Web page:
Thursday, January 29, 2015

Go Look at Video of a Rarely Modeled Utah Copper Steeple Cab in HO

Tim Schwartz built this HO model of a rarely-modeled 85-ton copper-hauling GE steeple cab using 3D printing techniques. The steeple cab gets a workout with side-dump ore cars in this video. Tim's modeling can be seen on his blog on the Model Railroad Hobbyist web site, and he has made print-on-demand parts for the model available for purchase via the Shapeways 3D printing service. The ability to share a lone modeler's labor of love with lots of other model railroaders? Call that a welcome side-benefit of 21st century craftsmanship.

These locomotives were a staple of a forgotten, or at least especially neglected, category of North American electric railroads. The electric lines that serviced the gigantic copper pits of Utah operated into the eighties with a fleet of brawny GE steeple cabs. A few examples survive in museums and as monuments.

Thursday, January 22, 2015

It's a New Year at Dunes Junction

All around the model railroading blog-o-verse, new year's resolutions seem to be in fashion. Folks are committing to making regular progress on their layouts and/or posting to their model railroad blogs. Here at Dunes Junction, we'll be adopting this strategy ourselves with an eye to making 2015 a productive year.

I've had an excellent professional year, but that's meant a lot of time on the road away from the layout and Up Dunes Junction.  My plan for my modeling and the blog is to make the blog as much a part of my model railroading the hobby as the models and the layout, and to step up progress with with my modeling.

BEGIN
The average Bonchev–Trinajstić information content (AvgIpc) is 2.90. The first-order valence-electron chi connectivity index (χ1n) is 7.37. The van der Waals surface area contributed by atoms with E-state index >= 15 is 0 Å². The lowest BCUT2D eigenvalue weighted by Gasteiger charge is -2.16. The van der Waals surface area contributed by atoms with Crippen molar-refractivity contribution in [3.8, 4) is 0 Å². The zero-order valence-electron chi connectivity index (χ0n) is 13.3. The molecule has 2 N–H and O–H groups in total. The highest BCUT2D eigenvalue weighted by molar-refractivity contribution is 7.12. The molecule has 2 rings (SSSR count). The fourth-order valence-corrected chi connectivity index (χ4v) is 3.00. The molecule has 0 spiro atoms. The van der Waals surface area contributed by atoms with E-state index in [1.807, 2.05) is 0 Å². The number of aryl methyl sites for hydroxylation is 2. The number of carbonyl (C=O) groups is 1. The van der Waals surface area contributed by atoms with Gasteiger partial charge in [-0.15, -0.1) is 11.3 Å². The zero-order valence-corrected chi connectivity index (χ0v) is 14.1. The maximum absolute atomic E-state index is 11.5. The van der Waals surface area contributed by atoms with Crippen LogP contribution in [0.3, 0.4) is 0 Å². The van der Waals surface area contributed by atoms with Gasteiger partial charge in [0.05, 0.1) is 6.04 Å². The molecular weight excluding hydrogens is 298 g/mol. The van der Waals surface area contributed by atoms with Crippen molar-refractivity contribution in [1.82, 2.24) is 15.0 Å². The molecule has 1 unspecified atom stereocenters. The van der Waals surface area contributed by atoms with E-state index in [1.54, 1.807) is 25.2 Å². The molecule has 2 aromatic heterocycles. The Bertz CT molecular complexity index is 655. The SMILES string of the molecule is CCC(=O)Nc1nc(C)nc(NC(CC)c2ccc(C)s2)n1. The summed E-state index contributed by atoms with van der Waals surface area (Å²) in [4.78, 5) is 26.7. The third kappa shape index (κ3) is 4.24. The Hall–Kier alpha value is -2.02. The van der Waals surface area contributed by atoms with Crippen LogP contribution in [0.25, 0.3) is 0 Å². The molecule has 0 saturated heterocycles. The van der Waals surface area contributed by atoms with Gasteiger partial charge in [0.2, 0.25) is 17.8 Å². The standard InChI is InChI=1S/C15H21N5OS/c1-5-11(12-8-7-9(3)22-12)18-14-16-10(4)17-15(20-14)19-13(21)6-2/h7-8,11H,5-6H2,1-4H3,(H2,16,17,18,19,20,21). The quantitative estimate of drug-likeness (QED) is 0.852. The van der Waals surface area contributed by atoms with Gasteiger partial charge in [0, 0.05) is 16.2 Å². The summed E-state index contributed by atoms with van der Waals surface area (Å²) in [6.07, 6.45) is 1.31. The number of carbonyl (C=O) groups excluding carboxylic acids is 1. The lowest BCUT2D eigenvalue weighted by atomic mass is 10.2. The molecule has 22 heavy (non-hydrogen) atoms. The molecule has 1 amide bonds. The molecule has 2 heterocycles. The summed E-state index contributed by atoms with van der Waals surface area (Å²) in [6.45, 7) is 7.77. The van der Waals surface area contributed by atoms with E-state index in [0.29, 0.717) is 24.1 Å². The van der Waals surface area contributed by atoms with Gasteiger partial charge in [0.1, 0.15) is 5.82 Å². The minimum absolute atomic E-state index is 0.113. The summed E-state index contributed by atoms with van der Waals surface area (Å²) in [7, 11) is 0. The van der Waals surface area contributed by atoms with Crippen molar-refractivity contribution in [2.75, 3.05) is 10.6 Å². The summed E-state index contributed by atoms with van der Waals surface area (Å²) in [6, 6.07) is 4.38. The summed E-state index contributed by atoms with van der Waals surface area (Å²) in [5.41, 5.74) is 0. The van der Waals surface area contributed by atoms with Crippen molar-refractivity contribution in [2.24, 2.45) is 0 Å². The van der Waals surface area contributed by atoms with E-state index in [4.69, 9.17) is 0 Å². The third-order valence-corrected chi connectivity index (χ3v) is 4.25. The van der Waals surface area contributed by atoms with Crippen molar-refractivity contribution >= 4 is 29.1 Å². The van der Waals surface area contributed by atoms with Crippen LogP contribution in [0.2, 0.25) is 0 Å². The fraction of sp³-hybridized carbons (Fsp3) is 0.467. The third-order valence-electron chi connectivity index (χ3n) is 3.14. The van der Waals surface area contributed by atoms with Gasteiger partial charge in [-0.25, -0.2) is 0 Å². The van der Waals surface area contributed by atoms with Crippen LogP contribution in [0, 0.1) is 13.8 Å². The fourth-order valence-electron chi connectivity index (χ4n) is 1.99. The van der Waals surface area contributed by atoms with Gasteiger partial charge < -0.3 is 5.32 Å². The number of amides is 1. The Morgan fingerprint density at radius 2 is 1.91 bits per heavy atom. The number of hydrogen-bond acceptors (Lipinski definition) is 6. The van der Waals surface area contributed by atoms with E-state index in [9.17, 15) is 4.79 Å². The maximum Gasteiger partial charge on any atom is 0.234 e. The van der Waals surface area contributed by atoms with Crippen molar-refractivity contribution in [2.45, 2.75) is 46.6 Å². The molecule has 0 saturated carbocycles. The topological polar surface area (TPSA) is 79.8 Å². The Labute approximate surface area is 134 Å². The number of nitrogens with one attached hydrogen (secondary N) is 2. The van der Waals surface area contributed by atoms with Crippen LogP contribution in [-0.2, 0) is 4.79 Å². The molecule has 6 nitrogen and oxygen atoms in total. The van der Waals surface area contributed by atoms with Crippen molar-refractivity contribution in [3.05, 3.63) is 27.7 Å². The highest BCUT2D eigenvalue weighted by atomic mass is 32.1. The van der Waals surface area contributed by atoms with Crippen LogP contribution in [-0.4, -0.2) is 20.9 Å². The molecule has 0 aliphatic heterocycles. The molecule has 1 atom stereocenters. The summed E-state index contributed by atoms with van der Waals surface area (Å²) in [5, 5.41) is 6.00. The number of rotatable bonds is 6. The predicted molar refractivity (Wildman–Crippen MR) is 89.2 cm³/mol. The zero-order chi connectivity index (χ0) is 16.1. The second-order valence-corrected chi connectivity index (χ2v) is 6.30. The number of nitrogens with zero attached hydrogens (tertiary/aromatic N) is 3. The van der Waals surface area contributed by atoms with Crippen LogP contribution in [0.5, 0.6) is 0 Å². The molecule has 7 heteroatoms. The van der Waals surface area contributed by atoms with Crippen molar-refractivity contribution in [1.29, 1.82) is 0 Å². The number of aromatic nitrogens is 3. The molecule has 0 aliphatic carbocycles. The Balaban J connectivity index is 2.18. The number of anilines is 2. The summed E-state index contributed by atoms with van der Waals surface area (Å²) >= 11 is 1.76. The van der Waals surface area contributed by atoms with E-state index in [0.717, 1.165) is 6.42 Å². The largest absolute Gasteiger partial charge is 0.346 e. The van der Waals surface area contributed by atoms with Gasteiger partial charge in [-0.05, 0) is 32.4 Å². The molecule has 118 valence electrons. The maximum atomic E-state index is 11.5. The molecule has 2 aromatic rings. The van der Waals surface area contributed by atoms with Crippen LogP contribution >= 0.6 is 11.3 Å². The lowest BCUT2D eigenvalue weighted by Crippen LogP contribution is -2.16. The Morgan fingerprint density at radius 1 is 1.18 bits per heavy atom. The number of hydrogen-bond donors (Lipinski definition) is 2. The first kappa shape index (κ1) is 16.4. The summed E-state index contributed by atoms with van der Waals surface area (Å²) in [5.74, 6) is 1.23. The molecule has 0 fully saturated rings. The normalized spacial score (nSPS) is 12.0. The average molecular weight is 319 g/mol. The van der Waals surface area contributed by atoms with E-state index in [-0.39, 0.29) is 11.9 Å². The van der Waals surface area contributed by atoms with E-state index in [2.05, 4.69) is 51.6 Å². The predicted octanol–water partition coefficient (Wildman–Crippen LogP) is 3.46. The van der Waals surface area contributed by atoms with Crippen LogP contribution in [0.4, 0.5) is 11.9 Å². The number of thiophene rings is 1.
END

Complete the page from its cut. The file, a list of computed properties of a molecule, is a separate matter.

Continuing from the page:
How will this work? By doing what bloggers like Trevor Marshal at Port Rowan in 1:64 and Mike Cougill at the OST Blog do: by linking, commenting, and reflecting on other blogs and developments in the hobby, as well as their own modeling projects and ideas. Wherever I go in my professional travels, I do end up with significant free time in the evenings and an internet connection--a post or more per week shouldn't be too difficult, and it's a good way for me to stay engaged with the hobby.

But the model railroading community doesn't need another Model Railroader magazine 'Trains of Thought'-style commentary, so Up Dunes Junction will still be focused on my progress on the layout and modeling the South Shore.  Here are 2015's priority projects:
  • Workbench Remediation. To pick up the pace of my progress, I first need to to do something about my workbench.  It tends to become cluttered, and thus discouraging, to progress for short stints of work when I am home from my travels.  Ken Patterson's What's Neat This Week video on Model Railroad Hobbyist's YouTube channel recently covered Ken's workbench. Ken points out that the workbench is the 'nerve center' of his model railroading, allowing us a look at the features that make for productive and enjoyable modeling. Two big points I picked up from Ken: handy vertical tool storage a short reach from the 'main stage' of his building, and smart use of high, back wall storage. I'm workin' on all of this now.

  • Catenary Completion. Dunes Junction needs to start looking' electric, with a web of catenary overhead. The poles are in, all wire and solder supplies are handy--so 2015 will be the year that wire goes up over Dunes Junction.
  • Island Model Works Nippon Sharyo Car(s). One car is nearing construction completion, and another kit and RDC has been procured. Much learned during that first build, but my intention is to have both cars done and ready for paint by the end of 2015.